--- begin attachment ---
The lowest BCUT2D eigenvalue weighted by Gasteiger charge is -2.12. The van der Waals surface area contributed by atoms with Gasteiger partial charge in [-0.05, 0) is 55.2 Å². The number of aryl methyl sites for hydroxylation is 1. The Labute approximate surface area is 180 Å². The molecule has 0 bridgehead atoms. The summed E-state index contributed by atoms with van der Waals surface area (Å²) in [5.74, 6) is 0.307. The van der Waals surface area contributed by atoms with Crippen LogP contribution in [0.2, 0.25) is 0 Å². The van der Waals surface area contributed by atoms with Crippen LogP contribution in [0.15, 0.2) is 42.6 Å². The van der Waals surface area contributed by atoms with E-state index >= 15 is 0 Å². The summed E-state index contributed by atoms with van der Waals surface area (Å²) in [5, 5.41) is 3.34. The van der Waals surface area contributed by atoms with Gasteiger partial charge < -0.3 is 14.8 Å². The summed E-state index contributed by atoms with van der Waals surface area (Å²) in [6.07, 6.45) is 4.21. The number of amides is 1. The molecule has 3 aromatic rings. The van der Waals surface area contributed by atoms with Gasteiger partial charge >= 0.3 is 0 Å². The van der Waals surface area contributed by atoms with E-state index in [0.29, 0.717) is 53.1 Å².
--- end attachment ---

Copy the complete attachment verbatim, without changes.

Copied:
The lowest BCUT2D eigenvalue weighted by Gasteiger charge is -2.12. The van der Waals surface area contributed by atoms with Gasteiger partial charge in [-0.05, 0) is 55.2 Å². The number of aryl methyl sites for hydroxylation is 1. The Labute approximate surface area is 180 Å². The molecule has 0 bridgehead atoms. The summed E-state index contributed by atoms with van der Waals surface area (Å²) in [5.74, 6) is 0.307. The van der Waals surface area contributed by atoms with Crippen LogP contribution in [0.2, 0.25) is 0 Å². The van der Waals surface area contributed by atoms with Crippen LogP contribution in [0.15, 0.2) is 42.6 Å². The van der Waals surface area contributed by atoms with E-state index >= 15 is 0 Å². The summed E-state index contributed by atoms with van der Waals surface area (Å²) in [5, 5.41) is 3.34. The van der Waals surface area contributed by atoms with Gasteiger partial charge < -0.3 is 14.8 Å². The summed E-state index contributed by atoms with van der Waals surface area (Å²) in [6.07, 6.45) is 4.21. The number of amides is 1. The molecule has 3 aromatic rings. The van der Waals surface area contributed by atoms with Gasteiger partial charge >= 0.3 is 0 Å². The van der Waals surface area contributed by atoms with E-state index in [0.29, 0.717) is 53.1 Å².